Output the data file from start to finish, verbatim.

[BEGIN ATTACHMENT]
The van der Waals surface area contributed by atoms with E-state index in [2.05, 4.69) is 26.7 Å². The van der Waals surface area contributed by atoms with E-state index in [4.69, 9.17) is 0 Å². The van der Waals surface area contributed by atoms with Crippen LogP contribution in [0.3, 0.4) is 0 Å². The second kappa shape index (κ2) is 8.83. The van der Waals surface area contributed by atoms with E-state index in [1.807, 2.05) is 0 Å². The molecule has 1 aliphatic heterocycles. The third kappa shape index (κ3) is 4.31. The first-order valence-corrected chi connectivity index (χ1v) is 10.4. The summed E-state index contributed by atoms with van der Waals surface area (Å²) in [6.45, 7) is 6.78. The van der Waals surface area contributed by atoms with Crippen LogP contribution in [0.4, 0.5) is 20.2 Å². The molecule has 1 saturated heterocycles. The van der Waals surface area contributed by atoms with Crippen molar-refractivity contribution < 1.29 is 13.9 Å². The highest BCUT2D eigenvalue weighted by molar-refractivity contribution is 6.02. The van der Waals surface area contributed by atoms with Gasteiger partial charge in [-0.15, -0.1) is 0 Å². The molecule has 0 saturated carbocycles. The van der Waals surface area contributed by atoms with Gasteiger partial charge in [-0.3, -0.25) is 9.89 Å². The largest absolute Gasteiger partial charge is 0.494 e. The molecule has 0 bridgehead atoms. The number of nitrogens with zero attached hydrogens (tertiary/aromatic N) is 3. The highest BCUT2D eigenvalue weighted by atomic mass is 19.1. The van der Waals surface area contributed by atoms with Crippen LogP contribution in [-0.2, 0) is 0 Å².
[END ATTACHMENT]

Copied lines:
The van der Waals surface area contributed by atoms with E-state index in [2.05, 4.69) is 26.7 Å². The van der Waals surface area contributed by atoms with E-state index in [4.69, 9.17) is 0 Å². The van der Waals surface area contributed by atoms with Crippen LogP contribution in [0.3, 0.4) is 0 Å². The second kappa shape index (κ2) is 8.83. The van der Waals surface area contributed by atoms with E-state index in [1.807, 2.05) is 0 Å². The molecule has 1 aliphatic heterocycles. The third kappa shape index (κ3) is 4.31. The first-order valence-corrected chi connectivity index (χ1v) is 10.4. The summed E-state index contributed by atoms with van der Waals surface area (Å²) in [6.45, 7) is 6.78. The van der Waals surface area contributed by atoms with Crippen LogP contribution in [0.4, 0.5) is 20.2 Å². The molecule has 1 saturated heterocycles. The van der Waals surface area contributed by atoms with Crippen molar-refractivity contribution < 1.29 is 13.9 Å². The highest BCUT2D eigenvalue weighted by molar-refractivity contribution is 6.02. The van der Waals surface area contributed by atoms with Gasteiger partial charge in [-0.15, -0.1) is 0 Å². The molecule has 0 saturated carbocycles. The van der Waals surface area contributed by atoms with Gasteiger partial charge in [-0.3, -0.25) is 9.89 Å². The largest absolute Gasteiger partial charge is 0.494 e. The molecule has 0 bridgehead atoms. The number of nitrogens with zero attached hydrogens (tertiary/aromatic N) is 3. The highest BCUT2D eigenvalue weighted by atomic mass is 19.1. The van der Waals surface area contributed by atoms with Crippen LogP contribution in [-0.2, 0) is 0 Å².